Rob Reiner's LBJ (2016) is a surprise dud for Reiner, whose films usually get wide distribution, but he has had a few dud, though recent films like Bucket List did well and the title have entered the modern lexicon. Here, Woody Harrelson, an actor still easy to underestimate by some, plays the title politician from a few months before the JFK assassination to how he handles the rest of the time he is with us. Harrelson is able to be as showy as he was paying Larry Flynt, sometimes getting as gross believe it or not, but Harrelson is able to almost totally transform into the man and does as decent a job as any actor I have seen try to date.


Jeffrey Donovan plays JFK well enough, Michael Stahl-David as brother Bobby, the also underrated Jennifer Jason Leigh is solid as 'Lady Bird' Johnson, plus Richard Jenkins and Bill Pullman (also always welcome) round out a fine cast. To Reiner's credit, he is thorough about the history and events with little to complain about, plus I loved that he had the actors recreate iconic images and vintage footage from scratch that is a smart move to set it apart from how often the stories of these persons have been told.


There has also been a backlash about anyone playing LBJ (Oliver Stone thinks he had JFK killed, apparently, at least last time I heard him on the subject) lately for some reason, so that may have worked against the film and others might have wanted more intrigue. Also, the subject has been covered a good bit, yet it somehow still seems fresh to me because of its historical importance and how it built a better America. Some may have been uncomfortable with the language and situations we occasionally get from Harrelson's take.


In any case, it is still a film worth seeing, even if you may have covered the subject more than you would have liked. Reiner and company definitely get a prize for ambition!


There are unfortunately no extras.



Barry Levinson is a director like Reiner who is a big name and a major, key journeyman filmmaker in the Hollywood system whose had his share of ups and downs lately, but his new cable telefilm Paterno (2018) is on of his best works in years, doing a great job of clearing up the confusion (sometimes purposely caused by the ultra wealthy, the media, those deep in government trying to cover things up and even some religious outfits) about the massive horror story that is the child sex abuse scandal as the forever scarred Penn State University, one no where near enough people went to jail for and one that is STILL being covered up and rewritten (the showers where the child sexual rapes took place was torn down all the sudden, for example).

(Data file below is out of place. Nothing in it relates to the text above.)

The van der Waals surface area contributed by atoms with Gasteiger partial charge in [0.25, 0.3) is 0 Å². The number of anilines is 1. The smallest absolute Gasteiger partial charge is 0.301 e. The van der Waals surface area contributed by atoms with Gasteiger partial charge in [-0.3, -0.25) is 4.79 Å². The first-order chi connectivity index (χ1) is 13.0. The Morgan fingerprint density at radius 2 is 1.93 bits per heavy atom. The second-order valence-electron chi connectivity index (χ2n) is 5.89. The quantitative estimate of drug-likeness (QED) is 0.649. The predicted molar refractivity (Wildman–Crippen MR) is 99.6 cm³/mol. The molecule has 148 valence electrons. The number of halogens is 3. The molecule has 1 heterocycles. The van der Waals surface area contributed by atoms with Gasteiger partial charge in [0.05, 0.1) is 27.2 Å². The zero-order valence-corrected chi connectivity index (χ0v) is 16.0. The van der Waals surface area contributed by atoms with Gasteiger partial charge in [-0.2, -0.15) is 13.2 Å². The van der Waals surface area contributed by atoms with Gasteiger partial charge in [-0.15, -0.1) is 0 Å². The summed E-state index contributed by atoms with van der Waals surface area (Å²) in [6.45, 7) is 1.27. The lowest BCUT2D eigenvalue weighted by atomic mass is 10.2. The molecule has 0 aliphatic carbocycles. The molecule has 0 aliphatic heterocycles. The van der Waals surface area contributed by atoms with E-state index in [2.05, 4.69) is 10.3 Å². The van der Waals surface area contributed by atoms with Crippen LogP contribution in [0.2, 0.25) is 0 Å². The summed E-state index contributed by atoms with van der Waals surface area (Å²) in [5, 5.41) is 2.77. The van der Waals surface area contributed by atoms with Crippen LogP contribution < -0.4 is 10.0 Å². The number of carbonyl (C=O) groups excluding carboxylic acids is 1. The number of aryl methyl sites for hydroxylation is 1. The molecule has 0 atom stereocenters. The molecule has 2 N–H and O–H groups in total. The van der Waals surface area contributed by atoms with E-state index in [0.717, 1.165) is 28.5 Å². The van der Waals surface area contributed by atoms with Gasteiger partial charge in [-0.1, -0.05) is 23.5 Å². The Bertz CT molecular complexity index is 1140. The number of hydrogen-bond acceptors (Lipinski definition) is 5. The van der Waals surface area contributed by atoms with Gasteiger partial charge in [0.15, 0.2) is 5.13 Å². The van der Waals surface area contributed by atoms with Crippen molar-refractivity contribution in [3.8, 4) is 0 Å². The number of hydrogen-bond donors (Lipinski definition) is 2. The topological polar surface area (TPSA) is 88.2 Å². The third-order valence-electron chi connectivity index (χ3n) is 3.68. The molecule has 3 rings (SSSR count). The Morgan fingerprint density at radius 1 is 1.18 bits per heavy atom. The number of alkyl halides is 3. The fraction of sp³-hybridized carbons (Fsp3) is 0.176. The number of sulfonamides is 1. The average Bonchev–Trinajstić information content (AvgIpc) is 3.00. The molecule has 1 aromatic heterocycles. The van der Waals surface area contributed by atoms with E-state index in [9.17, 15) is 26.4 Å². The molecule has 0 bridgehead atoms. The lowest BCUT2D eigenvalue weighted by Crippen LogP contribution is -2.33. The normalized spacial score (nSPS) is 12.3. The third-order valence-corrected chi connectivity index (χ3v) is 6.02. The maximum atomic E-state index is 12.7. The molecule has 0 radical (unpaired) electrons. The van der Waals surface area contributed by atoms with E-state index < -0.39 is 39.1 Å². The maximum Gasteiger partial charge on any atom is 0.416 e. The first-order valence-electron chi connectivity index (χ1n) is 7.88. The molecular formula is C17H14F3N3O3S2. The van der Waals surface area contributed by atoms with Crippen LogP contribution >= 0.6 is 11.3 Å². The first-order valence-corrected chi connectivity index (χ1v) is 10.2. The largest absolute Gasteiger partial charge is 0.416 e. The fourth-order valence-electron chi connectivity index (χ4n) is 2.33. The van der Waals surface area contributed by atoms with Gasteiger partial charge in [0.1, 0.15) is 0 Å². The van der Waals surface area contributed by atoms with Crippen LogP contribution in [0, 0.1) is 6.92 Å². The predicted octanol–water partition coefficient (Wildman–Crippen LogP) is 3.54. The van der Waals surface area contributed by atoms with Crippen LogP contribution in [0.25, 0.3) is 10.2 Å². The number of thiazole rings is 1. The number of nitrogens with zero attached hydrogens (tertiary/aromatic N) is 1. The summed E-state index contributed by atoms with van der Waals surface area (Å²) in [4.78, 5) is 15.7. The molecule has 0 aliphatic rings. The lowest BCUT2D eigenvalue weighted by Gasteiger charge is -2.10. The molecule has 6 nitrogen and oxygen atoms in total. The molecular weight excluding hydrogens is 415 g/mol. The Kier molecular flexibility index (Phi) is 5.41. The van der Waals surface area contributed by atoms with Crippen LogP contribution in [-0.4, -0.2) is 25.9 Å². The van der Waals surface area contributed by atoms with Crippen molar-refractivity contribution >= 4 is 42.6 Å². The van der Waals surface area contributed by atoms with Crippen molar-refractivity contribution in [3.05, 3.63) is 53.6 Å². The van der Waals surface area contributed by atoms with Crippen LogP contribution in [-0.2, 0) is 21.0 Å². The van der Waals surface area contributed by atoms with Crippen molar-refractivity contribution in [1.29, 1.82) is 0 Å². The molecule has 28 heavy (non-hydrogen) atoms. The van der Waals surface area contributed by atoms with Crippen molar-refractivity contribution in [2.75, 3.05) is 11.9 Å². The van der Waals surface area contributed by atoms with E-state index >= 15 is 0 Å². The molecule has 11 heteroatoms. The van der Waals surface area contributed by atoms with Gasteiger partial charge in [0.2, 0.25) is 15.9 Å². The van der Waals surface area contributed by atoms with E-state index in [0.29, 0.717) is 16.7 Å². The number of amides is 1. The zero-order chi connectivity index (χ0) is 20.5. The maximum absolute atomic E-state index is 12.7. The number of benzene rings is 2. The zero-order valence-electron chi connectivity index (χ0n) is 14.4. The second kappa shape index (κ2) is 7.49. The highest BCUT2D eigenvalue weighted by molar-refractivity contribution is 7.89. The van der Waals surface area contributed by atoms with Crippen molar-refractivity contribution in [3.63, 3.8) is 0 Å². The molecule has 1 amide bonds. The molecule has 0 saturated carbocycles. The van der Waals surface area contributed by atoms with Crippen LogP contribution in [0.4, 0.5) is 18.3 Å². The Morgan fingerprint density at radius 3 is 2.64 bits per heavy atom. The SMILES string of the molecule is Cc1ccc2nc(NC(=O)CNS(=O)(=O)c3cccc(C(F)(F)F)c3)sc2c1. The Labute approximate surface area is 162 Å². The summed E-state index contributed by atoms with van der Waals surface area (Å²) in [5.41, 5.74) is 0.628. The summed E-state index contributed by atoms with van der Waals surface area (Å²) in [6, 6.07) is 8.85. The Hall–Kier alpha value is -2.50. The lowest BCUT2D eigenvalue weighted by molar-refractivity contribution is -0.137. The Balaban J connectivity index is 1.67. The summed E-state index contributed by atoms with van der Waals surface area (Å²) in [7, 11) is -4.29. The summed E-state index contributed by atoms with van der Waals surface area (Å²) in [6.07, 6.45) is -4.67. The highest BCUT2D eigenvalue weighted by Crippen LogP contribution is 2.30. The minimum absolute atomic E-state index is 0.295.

In yet another performance that shows why he is one of the greatest actors of our time and all time, Al Pacino totally transforms into the title character, one of the winningest coaches in college football history, so good he long shot down retirement years ago and understood the game so throughly that his talent was inarguable... so is that a legacy that is permanently tarnished?


Riley Keough is the local reporter covering the story as it happens, not knowing just how big and insane the truth will turn out to be. Cathy Baker is good as Sue Paterno as the entire family, right or wrong, is portrayed with dignity and realistically, so the teleplay is very fair in all this, making the film more honest and palpable than it could have been. After Jerry Sandusky is exposed and all hell breaks loose (the film realistically portrays the angry students acting like self-entitled semi-Nazis in behavior we have seen since at the highest levels of our very government) in a behavior we've seen a severe increase in since the 1980s. It is of note that it is a particular problem in Pennsylvania, all the way to Pittsburgh, but more on that ASAP another time.